A woman in the UK has sparked controversy with an article in which she calls having a child the ‘biggest mistake of my life’.
Isabella Dutton, now 57-years-old, says she knows that ‘there are millions who will consider me heinously cold-blooded and unnatural’, but believes that there are also other mothers who secretly feel the same.
Dutton wrote for The Daily Mail:
My son Stuart was five days old when the realisation hit me like a physical blow: having a child had been the biggest mistake of my life. Even now, 33 years on, I can still picture the scene: Stuart was asleep in his crib. He was due to be fed but hadn’t yet woken.
I heard him stir but as I looked at his round face on the brink of wakefulness, I felt no bond. No warm rush of maternal affection. I felt completely detached from this alien being who had encroached upon my settled married life and changed it, irrevocably, for the worse.
Dutton was 22-years-old when her son Stuart was born – quite young by today’s standards – and she was required to give up her career as a typist. While Dutton says that it wasn’t the job she missed after becoming a mother, she did miss other aspects of childless independence; time alone to think, to read, peace and solitude.
Two years and four months later, Dutton gave birth to a baby girl. It might seem wilfully contrary that someone who claims to hate motherhood so much chose to bring a second child into the world, but Dutton explains that she thought it would be cruel not to give her son a sibling.= display_ad('x18', 'hidden-xs hidden-md mm_incontent', 'MM In Content'); ?>= display_ad('x20', 'visible-xs mm_mob_incontent', 'MM In Content (Mobile)'); ?>
Dutton’s feelings after having her daughter were much the same. She writes:
Yet I dreaded her dependence; resented the time she would consume, and that like parasites, both my children would continue to take from me and give nothing meaningful back in return.
Whenever I’ve told friends I wished I’d never had them, they’ve gasped with shock. ‘You can’t mean that?’ But, of course, I do.
Despite her aversion to motherhood, and not feeling a natural inclination towards being maternal, Dutton devoted herself to the ‘job’.
She believes that it was her dedication and commitment to being a good mother – to making sure she provided for her children, and fulfilled their needs so conscientiously – that made her resent it all the more.
Despite not wanting to be a mother, Dutton never relied upon childcare, nannies or similar – and is not uncomfortable with criticising mothers who do.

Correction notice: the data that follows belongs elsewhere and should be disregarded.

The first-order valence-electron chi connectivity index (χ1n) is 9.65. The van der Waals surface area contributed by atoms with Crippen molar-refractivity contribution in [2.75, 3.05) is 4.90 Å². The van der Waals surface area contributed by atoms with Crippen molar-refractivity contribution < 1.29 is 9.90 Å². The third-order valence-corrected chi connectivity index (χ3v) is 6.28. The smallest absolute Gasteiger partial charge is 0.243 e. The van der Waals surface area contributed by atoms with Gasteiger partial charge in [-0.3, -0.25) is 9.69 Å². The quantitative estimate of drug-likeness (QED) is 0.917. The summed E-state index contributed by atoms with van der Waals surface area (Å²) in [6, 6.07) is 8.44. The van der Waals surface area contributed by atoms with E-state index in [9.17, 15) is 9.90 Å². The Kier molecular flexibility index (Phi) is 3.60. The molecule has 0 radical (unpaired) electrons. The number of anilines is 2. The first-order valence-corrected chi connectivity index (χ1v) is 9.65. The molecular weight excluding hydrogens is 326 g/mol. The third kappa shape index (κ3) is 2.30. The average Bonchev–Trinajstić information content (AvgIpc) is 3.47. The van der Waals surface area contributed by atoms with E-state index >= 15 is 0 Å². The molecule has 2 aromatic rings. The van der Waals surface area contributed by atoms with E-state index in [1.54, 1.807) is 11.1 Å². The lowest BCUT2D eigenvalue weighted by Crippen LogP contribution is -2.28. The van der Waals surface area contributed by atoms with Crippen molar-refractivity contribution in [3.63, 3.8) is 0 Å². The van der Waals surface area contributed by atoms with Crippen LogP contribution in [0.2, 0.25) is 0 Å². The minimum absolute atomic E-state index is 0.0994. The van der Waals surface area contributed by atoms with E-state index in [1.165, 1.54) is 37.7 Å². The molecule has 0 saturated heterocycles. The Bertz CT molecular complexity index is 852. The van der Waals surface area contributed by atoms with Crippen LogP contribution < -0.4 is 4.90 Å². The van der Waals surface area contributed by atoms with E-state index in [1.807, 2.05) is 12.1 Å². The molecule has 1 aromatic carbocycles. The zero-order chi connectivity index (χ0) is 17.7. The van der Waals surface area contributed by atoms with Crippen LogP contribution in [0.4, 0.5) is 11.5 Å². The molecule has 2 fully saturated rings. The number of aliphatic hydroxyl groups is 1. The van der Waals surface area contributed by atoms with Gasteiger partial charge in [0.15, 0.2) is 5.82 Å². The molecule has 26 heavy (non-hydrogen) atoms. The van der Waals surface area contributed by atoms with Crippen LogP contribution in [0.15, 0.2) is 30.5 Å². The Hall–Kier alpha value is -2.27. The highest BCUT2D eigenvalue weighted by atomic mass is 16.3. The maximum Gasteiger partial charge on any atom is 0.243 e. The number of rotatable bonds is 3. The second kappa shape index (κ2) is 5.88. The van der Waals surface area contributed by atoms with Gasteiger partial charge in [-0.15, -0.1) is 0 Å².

When Dutton married her husband Tony, now 62, he was aware that she didn’t want to have children. But the childhood sweethearts married when Dutton was 19 – and after a few years, Tony began asking whether Dutton was sure she didn’t want children. She says that she agreed to become a mother – even though she didn’t want to – because she loved him.
She writes of the experience:
But there were provisos: if I was going to have children I knew absolutely – illogical as it may seem in view of my feelings – that I intended to raise them myself without any help from nannies or childminders.
This wasn’t a way of assuaging my guilt, because I felt none. It was simply that, having brought them into the world, I would do my best for them.
I cannot understand mothers who insist they want children – especially those who undergo years of fertility treatment – then race back to work at the earliest opportunity after giving birth, leaving the vital job of caring for them to strangers.
Why have them at all if you don’t want to bring them up, or can’t afford to? And why pretend you wanted them if you have no intention of raising them? This hypocrisy is, in my view, far more pernicious and difficult to fathom than my own admission that my life would have been better without children.
Dutton’s daughter Jo, now 31-years-old, was sadly diagnosed with Multiple Sclerosis a few years ago, and is bed-bound. She lives with Dutton and her husband. Dutton – who never wanted to have children because of their dependence upon her – is a full-time carer, and will have a daughter who is dependent upon her, for the rest of her life.
Having children does irrevocably change your life. And no doubt Dutton’s experience and view has been influenced by the life-long dependency that her daughter’s illness has resulted in. But it’s still extremely rare to see someone publicly reveal that their life was changed for the worse and not the better.
Do Dutton’s comments make you angry? Do you think that she’s right and many mothers regret becoming parents but are too afraid to say so?